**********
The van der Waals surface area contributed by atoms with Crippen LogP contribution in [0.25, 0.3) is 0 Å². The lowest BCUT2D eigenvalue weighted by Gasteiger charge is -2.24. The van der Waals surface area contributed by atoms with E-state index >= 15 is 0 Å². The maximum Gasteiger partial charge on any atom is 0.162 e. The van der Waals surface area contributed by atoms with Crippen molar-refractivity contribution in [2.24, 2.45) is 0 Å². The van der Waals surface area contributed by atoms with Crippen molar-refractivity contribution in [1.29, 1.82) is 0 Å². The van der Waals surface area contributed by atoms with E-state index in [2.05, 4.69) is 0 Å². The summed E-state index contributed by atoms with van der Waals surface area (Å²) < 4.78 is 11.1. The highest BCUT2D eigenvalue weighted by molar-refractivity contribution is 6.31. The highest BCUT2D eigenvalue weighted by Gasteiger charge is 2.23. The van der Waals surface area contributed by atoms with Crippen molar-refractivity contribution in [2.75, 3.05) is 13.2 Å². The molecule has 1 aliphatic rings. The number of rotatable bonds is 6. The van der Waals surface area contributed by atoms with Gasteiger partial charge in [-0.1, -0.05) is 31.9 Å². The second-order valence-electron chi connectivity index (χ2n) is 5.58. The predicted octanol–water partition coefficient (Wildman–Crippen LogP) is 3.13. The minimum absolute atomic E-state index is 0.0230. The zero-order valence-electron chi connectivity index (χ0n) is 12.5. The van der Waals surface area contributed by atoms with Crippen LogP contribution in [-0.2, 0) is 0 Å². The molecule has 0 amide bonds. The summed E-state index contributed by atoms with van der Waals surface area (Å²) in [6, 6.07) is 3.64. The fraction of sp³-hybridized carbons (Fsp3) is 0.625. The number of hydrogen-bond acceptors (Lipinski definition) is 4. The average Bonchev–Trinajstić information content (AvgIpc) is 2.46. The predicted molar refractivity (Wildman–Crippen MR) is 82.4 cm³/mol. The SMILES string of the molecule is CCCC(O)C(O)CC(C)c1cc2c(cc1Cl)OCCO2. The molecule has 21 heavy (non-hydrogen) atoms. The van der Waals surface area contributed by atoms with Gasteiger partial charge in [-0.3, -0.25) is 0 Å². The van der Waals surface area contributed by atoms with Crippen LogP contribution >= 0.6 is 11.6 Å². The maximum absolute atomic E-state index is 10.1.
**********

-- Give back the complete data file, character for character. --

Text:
The van der Waals surface area contributed by atoms with Crippen LogP contribution in [0.25, 0.3) is 0 Å². The lowest BCUT2D eigenvalue weighted by Gasteiger charge is -2.24. The van der Waals surface area contributed by atoms with E-state index >= 15 is 0 Å². The maximum Gasteiger partial charge on any atom is 0.162 e. The van der Waals surface area contributed by atoms with Crippen molar-refractivity contribution in [2.24, 2.45) is 0 Å². The van der Waals surface area contributed by atoms with Crippen molar-refractivity contribution in [1.29, 1.82) is 0 Å². The van der Waals surface area contributed by atoms with E-state index in [2.05, 4.69) is 0 Å². The summed E-state index contributed by atoms with van der Waals surface area (Å²) < 4.78 is 11.1. The highest BCUT2D eigenvalue weighted by molar-refractivity contribution is 6.31. The highest BCUT2D eigenvalue weighted by Gasteiger charge is 2.23. The van der Waals surface area contributed by atoms with Crippen molar-refractivity contribution in [2.75, 3.05) is 13.2 Å². The molecule has 1 aliphatic rings. The number of rotatable bonds is 6. The van der Waals surface area contributed by atoms with Gasteiger partial charge in [-0.1, -0.05) is 31.9 Å². The second-order valence-electron chi connectivity index (χ2n) is 5.58. The predicted octanol–water partition coefficient (Wildman–Crippen LogP) is 3.13. The minimum absolute atomic E-state index is 0.0230. The zero-order valence-electron chi connectivity index (χ0n) is 12.5. The van der Waals surface area contributed by atoms with Crippen LogP contribution in [-0.2, 0) is 0 Å². The molecule has 0 amide bonds. The summed E-state index contributed by atoms with van der Waals surface area (Å²) in [6, 6.07) is 3.64. The fraction of sp³-hybridized carbons (Fsp3) is 0.625. The number of hydrogen-bond acceptors (Lipinski definition) is 4. The average Bonchev–Trinajstić information content (AvgIpc) is 2.46. The predicted molar refractivity (Wildman–Crippen MR) is 82.4 cm³/mol. The SMILES string of the molecule is CCCC(O)C(O)CC(C)c1cc2c(cc1Cl)OCCO2. The molecule has 21 heavy (non-hydrogen) atoms. The van der Waals surface area contributed by atoms with Gasteiger partial charge in [-0.3, -0.25) is 0 Å². The van der Waals surface area contributed by atoms with Crippen LogP contribution >= 0.6 is 11.6 Å². The maximum absolute atomic E-state index is 10.1.